US Release Date: 06-22-1960
Directed by: Robert Montgomery
- James Cagney, as
- Fleet Admiral William F. Halsey Jr.
- Dennis Weaver, as
- Lt. Commander Andy Lowe
- Ward Costello, as
- Captain Harry Black
- Vaughn Taylor, as
- Commander Mike Pulaski
- Richard Jaeckel, as
- Lieutenant Commander Roy Webb
- James T. Goto, as
- Admiral Isoroku Yamamoto
- James Yagi, as
- Rear Admiral Jiro Kobe
- Les Tremayne, as
- Captain Frank Enright
- Walter Sande, as
- Captain Horace Keys
- Karl Swenson, as
- Captain Bill Bailey
- Leon Lontoc, as
- Robert Burton, as
- Major General Roy Geiger
- Carleton Young, as
- Colonel Evans Carlson
- Raymond Bailey, as
- Major General Archie Vandergrift
- Harry Landers, as
- Captain Joseph Foss
- Carl Benton Reid, as
- Vice-Adm. Robert Ghormley
- Robert Montgomery as
- Narrator: American Sequences (voice)
Dennis Weaver wants James Cagney as Admiral Halsey to get his shots.
The Gallant Hours is a great documentary style WWII drama. James Cagney stars as Fleet Admiral William F. (Bull) Halsey Jr. The story takes place from October 18th to December 1st, 1942, from the time Halsey takes over command of the American naval forces in the South Pacific and all during the battle for Guadal-canal. Virtually all the men portrayed were real life soldiers, sailors, pilots and marines. This gives the viewer the unusual feeling of actually witnessing history.
Cagney gives a subdued performance as Halsey. He said it was the hardest role he ever played because Halsey had no obvious mannerisms or tics that he could imitate. Instead he plays the role in a more subtle and soft-spoken manner without his usual outbursts of energy. He shows that he was a very good actor without having to play to the back row.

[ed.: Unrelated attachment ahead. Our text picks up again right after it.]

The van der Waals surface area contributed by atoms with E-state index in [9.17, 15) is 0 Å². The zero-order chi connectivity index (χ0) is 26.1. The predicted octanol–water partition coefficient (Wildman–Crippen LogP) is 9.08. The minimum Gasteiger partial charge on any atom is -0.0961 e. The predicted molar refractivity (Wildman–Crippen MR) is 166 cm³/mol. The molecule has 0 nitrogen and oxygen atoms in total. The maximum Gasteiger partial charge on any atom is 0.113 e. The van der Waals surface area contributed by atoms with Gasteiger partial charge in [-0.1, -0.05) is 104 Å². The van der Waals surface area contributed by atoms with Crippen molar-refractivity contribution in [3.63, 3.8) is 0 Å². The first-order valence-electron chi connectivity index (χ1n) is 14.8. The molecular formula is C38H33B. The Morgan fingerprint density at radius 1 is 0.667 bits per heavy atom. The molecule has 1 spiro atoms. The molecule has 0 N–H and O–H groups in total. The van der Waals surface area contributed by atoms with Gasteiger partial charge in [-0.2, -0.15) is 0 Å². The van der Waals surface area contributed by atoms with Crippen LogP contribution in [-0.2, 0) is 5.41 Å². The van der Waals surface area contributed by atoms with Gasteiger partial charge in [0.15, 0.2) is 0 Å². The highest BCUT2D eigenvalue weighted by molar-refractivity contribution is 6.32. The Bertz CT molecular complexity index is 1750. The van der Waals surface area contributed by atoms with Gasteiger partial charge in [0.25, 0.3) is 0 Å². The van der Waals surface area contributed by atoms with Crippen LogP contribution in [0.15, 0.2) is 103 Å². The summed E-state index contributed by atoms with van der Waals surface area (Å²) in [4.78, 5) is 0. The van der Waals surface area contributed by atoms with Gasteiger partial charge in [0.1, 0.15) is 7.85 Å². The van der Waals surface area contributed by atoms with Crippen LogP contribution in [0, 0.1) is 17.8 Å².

Halsey’s Japanese counterpart Admiral Isoroku Hamamoto is also given screen time. The movie is like a giant chess game between these two men. Both are portrayed as brilliant tacticians and strategists who often followed their gut instincts. Hamamoto was famous for being a great poker player known especially for his ability to bluff. Watching Halsey outwit and out maneuver him is great fun and since this is based on historical fact also quite satisfying as an American.
There is very little action for a war movie. Instead we are shown what went on behind the front lines in the war rooms where the big decisions were made. This makes for a slower pace than one might wish for in this type picture but it keeps your attention easily. Actor turned director Robert Montgomery does a decent job at the helm. I only question his decision to have a male chorus singing over several scenes. It is a bit unnecessary and downright cheesy in fact.
The gallant hours for Bull Halsey are in many ways America’s gallant hours. The battle for Guadal-canal lives on in legend as one of the greatest land and sea battles in U.S. history. Against almost impossible odds the Allies defeated the Japanese and stopped their expansion in the Pacific. Many brave yet average men died for this cause. As Halsey famously said, “There are no great men, only great challenges that ordinary men are forced by circumstances to meet.” The Gallant Hours gives a great example of this statement.
James Cagney and Robert Montgomery during a break from filming The Gallant Hours
The choral singing bothered me as well. It is annoyingly dramatic. It sounds more suitable for a religious film, but then, The Gallant Hours is trying very hard to bestow Admiral Halsey with sainthood. This is a very detailed account. Great care is made to treat this subject matter with the utmost respect.
Robert Montgomery narrates, introducing each new character as they make their entrance. He tells their name, rank and some other fact such as if they are married or like to garden. Sometimes it seems like too much information, while other times it is interesting and even sometimes down right dramatic. One of the most moving introduction is when Cagney is on the Island talking to a, "Private First class Eric Lumner. He manned a 50 caliber machine gun that was assaulted early this morning. In fifteen minutes he killed 38 men. He is 19 years of age." Lumner then walks off with some other soldiers as Montgomery continues, "Three men in that squad will survive the battle of Guadalcanal, Private First Class Eric Lumner is not one of them."